Unlike his opponent, the Obama camp has been putting together a cabinet and prepping for the job ahead for some time now. Obama's team is particularly strong in foreign policy advisors, as an extensive article in the New Yorker details. What is less well known is how his team will tackle the issues, such as transportation, energy, infrastructure and housing policies. Over the past month, a number of urban experts have read up on Obama's briefs and statements and have each taken a look into the crystal ball and asked, "What impact will an Obama presidency have on urban policy?"
A Regional Outlook
Mayor Manny Diaz of Miami was at the U.S. Conference of Mayors back in June, and witnessed one of the few speeches by Obama focused on the concerns of local government. Diaz believes that Obama will be a significant force for urban issues. "From business incubators to the college tuition tax credit," the mayor told Planetizen, "from the National Infrastructure Reinvestment Bank to the Foreclosure Prevention Fund, Barack Obama has offered comprehensive programs to invest in the assets of cities."
"[W]e need to strengthen our cities," said Obama to the crowd of mayors. "But we also need to stop seeing our cities as the problem and start seeing them as the solution. Because strong cities are the building blocks of strong regions, and strong regions are essential for a strong America."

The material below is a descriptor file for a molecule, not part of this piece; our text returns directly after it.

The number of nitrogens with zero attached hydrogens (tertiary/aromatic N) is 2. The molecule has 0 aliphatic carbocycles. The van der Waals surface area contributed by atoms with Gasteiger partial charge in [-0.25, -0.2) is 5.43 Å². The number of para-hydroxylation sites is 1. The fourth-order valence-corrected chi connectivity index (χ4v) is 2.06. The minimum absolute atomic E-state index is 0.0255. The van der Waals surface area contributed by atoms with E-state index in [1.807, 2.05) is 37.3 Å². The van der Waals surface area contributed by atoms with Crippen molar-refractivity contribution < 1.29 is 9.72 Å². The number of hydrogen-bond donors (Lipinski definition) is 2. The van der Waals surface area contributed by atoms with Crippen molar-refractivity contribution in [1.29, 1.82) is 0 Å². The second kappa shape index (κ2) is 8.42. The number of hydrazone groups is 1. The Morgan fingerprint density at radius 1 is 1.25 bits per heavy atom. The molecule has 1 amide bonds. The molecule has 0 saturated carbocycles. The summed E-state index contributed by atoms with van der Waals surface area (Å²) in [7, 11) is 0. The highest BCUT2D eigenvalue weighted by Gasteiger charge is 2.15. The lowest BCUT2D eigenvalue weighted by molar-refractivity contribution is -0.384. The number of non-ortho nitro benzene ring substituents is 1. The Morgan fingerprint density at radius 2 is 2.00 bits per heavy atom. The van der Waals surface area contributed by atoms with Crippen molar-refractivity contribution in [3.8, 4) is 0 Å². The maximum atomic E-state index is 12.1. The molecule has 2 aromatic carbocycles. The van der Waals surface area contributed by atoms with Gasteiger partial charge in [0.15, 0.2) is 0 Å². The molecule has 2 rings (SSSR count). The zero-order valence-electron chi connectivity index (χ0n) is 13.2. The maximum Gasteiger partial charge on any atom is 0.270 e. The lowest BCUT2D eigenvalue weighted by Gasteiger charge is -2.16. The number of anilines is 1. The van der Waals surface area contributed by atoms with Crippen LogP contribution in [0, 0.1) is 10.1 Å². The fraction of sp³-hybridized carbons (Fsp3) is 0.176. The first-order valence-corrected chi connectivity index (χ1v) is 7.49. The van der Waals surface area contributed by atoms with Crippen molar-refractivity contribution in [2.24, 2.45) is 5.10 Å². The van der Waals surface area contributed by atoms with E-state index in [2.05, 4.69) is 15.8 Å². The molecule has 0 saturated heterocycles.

Noted city specialist Neal Peirce thinks that Obama's regional focus will lead to a federal government that is very active in city issues, but with an approach that differs from the classic Democratic policy. In particular, he points to Obama's promise to invest $200 million in annual grants to bolster "innovation clusters" -- areas of cutting-edge thinking in technology and applied science. Peirce concludes that there are, of course, many challenges ahead for an Obama presidency, but "metro America's chances [will] surely be brighter."
But Steven Malanga, senior editor for City Journal, thinks Obama's urban policies -- in particular, his support of the Community Development Block Grant program -- are outdated maneuvers that could have a detrimental effect on cities. "The block grants," Malanga writes, "are perhaps the most visible example of the failure of federal urban aid, plagued, as so much other War on Poverty spending was plagued, by vague goals, a failure to demand concrete results from the groups it funds, and a reputation for political patronage."
The subject of energy is of great interest to Planetizen readers, and has surfaced frequently in this presidential election. Much of the rhetoric on energy has focused on the obvious: reducing reliance on foreign oil, investing in renewable energy sources, cutting excess use and expanding domestic production of "clean" energy. In August, Obama called for an investment of $150 billion in renewable energy production -- an investment towards a goal of doubling the nation's renewable energy sources to 10% of total needs. This is a goal he hopes to achieve by the end of his first term.